Uber has admitted that there is a “problem” with the way autonomous vehicles cross bike lanes, raising serious questions about the safety of cyclists days after the company announced it would openly defy California regulators over self-driving vehicles.
An Uber spokeswoman said on Monday that engineers were working to fix a flaw in the programming that advocates feared could have deadly consequences for cyclists. Uber began piloting its self-driving vehicles in its home town of San Francisco last week, despite state officials’ declaration that the ride-share company needed special permits to test its technology. On day one, numerous autonomous vehicles – which have a driver in the front seat who can take control – were caught running red lights and committing a range of traffic violations.
Despite threats of legal action from the department of motor vehicles (DMV) and California’s attorney general, Kamala Harris, Uber refused to back down on Friday, claiming its rejection of government authority was “an important issue of principle”. Concerns are mounting about how the cars behave in dense urban environments, particularly in San Francisco, where there are an estimated 82,000 bike trips each day across more than 200 miles of cycling lanes.
“The fact that they know there’s a dangerous flaw in the technology and persisted … shows reckless disregard for safety. Chris Cassidy, San Francisco Bicycle Coalition”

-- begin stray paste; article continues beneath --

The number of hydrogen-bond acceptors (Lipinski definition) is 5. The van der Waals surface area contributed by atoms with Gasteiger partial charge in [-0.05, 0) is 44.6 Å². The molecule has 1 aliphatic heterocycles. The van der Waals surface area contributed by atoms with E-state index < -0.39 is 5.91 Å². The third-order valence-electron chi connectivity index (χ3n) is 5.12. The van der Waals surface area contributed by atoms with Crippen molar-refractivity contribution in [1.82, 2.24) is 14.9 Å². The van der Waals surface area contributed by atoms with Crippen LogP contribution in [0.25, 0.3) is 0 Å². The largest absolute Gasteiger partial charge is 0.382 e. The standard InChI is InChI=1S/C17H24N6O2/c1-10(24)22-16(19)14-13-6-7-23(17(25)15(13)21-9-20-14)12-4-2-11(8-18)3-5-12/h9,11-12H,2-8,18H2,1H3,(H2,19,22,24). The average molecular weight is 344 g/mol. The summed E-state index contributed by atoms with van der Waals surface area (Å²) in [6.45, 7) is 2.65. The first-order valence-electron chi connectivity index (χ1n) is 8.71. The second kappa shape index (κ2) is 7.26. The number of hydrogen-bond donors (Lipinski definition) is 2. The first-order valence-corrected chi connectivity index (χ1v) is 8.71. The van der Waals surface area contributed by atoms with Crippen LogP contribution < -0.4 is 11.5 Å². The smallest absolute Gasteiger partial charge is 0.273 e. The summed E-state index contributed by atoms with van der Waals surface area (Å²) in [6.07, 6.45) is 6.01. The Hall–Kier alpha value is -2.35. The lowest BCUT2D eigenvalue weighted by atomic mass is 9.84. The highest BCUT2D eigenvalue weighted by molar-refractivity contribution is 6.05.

The San Francisco Bicycle Coalition has released a warning about Uber’s cars based on staff members’ first-hand experiences in the vehicles. When the car was in “self-driving” mode, the coalition’s executive director, who tested the car two days before the launch, observed it twice making an “unsafe right-hook-style turn through a bike lane”. That means the car crossed the bike path at the last minute in a manner that posed a direct threat to cyclists. The maneuver also appears to violate state law, which mandates that a right-turning car merge into the bike lane before making the turn to avoid a crash with a cyclist who is continuing forward. “It’s one of the biggest causes of collisions,” said coalition spokesman Chris Cassidy, noting that the group warned Uber of the problem. Company officials told the coalition that Uber was working on the issue but failed to mention that the self-driving program would begin two days later without permits, he said. “The fact that they know there’s a dangerous flaw in the technology and persisted in a surprise launch,” he said, “shows a reckless disregard for the safety of people in our streets.”
Uber spokeswoman Chelsea Kohler told the Guardian in an email that “engineers are continuing to work on the problem”, and said that the company has instructed drivers to take control when approaching right turns on a street with a bike lane. She did not respond to questions about how the cars, Volvo XC90s, detect cyclists and what kind of training and testing the firm conducted before implementation. Image Credit.
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